Title I can help make sure that you, your child and your school have a winning team!
Parents Right to Know - Title I Schools
Elementary and Secondary Education Act requires all LEAs to notify parents of all children in all Title I schools that they have the right to request and receive timely information on the professional qualifications of their children’s classroom teachers. This notice must be sent at the start of each school year. The notice does not itself contain the teacher information; it simply tells parents the types of information they may request.
At a minimum, if a parent requests it, LEA/school must report:
- Whether the teacher has met state qualifying and licensing criteria for the grade levels and subject areas in which the teacher is teaching;
- Whether the teacher is teacher under emergency or other provisional status through which state qualification or licensing criteria have been waived;
- The baccalaureate degree major of the teacher and any other graduate certification or degree held by the teacher, including the field of discipline of the certification or degree; and
- Whether the child is provided services by paraprofessional and, if so, their qualifications.
In addition, if a child is assigned, or taught by, a teacher who is not “highly qualified” for four or more consecutive weeks, the parents must receive timely notice.
These and other communications with parents must be in an understandable and uniform format and, to the extent practical, in a language the parents can understand. According to ED guidance, if there is no other way to provide information, it should be provided in oral translation.
Requests must be in writing to the principal.
This applies only to Title I schools.
Title I FAQ's
HOW DOES A SCHOOL QUALIFY AS A TITLE I SCHOOL?
Title I schools must have: 1) a percentage of low-income students that is at least as high as the district's overall percentage; or 2) have at least 35 percent low-income students (whichever is the lower of the two figures). Districts rank schools by poverty and serve them in rank order until funds run out. Schools with 75 percent or more of the students on free or reduced-price lunch must be served.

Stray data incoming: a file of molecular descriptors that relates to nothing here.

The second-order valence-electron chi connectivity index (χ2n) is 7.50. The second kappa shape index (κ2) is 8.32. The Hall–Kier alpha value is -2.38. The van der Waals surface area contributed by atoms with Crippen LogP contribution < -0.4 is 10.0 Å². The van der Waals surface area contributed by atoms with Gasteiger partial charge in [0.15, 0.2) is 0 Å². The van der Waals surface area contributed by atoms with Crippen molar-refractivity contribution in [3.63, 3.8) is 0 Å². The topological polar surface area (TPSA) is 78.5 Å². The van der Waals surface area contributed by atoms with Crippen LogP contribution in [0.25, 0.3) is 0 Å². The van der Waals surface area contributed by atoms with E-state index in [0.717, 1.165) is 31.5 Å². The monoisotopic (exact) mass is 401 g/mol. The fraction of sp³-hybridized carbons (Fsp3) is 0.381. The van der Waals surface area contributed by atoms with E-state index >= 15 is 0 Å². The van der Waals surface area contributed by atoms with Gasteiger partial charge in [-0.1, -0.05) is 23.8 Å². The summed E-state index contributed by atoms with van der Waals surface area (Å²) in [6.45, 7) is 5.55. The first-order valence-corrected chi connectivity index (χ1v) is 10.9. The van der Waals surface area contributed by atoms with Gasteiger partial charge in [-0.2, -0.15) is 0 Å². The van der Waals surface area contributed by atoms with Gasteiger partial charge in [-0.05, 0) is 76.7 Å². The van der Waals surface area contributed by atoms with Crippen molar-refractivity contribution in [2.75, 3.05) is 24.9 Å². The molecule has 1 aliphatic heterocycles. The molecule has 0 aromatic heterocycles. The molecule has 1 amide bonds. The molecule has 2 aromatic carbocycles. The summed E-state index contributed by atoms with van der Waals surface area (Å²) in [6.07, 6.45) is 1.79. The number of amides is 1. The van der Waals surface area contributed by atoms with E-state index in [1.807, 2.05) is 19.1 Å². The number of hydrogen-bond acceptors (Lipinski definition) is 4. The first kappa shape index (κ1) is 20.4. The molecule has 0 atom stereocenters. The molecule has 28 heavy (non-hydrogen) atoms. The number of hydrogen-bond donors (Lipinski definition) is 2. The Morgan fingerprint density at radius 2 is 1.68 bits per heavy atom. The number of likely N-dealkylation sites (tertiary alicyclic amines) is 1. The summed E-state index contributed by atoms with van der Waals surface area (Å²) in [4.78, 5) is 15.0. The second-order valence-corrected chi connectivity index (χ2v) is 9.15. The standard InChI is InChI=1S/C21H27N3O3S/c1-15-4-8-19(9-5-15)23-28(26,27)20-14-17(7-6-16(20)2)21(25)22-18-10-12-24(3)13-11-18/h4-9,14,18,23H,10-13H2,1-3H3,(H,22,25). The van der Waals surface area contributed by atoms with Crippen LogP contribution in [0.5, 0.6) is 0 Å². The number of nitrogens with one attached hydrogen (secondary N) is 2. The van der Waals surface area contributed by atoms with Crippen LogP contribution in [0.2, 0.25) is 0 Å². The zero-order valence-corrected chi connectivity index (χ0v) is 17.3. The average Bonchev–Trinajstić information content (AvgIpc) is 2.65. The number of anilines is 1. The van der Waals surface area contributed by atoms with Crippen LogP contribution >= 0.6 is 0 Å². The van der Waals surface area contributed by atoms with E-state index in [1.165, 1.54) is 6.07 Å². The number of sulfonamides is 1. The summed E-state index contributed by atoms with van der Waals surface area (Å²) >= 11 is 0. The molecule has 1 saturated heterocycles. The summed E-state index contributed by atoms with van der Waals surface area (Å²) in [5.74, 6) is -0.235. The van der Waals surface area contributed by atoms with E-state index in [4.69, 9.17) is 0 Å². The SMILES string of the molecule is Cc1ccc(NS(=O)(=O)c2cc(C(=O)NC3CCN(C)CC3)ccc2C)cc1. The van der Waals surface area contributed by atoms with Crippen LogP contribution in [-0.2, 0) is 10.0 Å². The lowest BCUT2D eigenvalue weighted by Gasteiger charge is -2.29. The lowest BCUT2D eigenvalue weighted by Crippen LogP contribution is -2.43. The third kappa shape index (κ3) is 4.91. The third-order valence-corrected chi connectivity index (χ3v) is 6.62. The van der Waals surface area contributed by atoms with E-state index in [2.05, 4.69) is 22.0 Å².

WHAT HAPPENS TO TITLE I SCHOOLS THAT DO NOT MAKE ANNUAL MEASURABLE OBJECTIVES (AMOS)?
Progress on AMOs, along with other measures of student achievement, will be reviewed annually by the SEA to determine schools/districts that may need additional support within the Statewide System of Support. Districts should also review AMO progress and use the results in making decisions about interventions and strategies to address in the district’s Title I Plan that will meet the needs of under-performing subgroups in Title I Schools. See the "Annual Measurable Objectives" tab.
HOW ARE TITLE I FUNDS USED IN A SCHOOL?
Each school's School Improvement Team determines how Title I funds will be used in the school. Services can include: hiring teachers to reduce class size, tutoring, computer labs, parental involvement activities, professional development, purchase of materials and supplies, prekindergarten programs, and hiring teacher assistants or others.